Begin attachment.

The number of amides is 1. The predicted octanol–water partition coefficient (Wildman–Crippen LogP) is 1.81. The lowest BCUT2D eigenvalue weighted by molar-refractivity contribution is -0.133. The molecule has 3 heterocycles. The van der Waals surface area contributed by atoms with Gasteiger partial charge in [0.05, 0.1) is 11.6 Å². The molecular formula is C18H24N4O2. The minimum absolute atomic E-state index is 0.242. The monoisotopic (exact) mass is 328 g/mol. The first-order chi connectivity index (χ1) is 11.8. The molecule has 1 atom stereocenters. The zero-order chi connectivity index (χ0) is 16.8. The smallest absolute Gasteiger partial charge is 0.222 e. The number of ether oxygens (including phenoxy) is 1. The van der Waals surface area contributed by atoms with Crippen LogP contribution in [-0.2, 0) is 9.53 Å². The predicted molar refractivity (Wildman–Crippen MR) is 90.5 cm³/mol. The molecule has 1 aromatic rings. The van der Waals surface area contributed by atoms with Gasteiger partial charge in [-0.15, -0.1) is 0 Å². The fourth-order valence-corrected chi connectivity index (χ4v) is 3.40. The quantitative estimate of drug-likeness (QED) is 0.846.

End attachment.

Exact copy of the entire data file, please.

The number of amides is 1. The predicted octanol–water partition coefficient (Wildman–Crippen LogP) is 1.81. The lowest BCUT2D eigenvalue weighted by molar-refractivity contribution is -0.133. The molecule has 3 heterocycles. The van der Waals surface area contributed by atoms with Gasteiger partial charge in [0.05, 0.1) is 11.6 Å². The molecular formula is C18H24N4O2. The minimum absolute atomic E-state index is 0.242. The monoisotopic (exact) mass is 328 g/mol. The first-order chi connectivity index (χ1) is 11.8. The molecule has 1 atom stereocenters. The zero-order chi connectivity index (χ0) is 16.8. The smallest absolute Gasteiger partial charge is 0.222 e. The number of ether oxygens (including phenoxy) is 1. The van der Waals surface area contributed by atoms with Crippen LogP contribution in [-0.2, 0) is 9.53 Å². The predicted molar refractivity (Wildman–Crippen MR) is 90.5 cm³/mol. The molecule has 1 aromatic rings. The van der Waals surface area contributed by atoms with Gasteiger partial charge in [-0.15, -0.1) is 0 Å². The fourth-order valence-corrected chi connectivity index (χ4v) is 3.40. The quantitative estimate of drug-likeness (QED) is 0.846.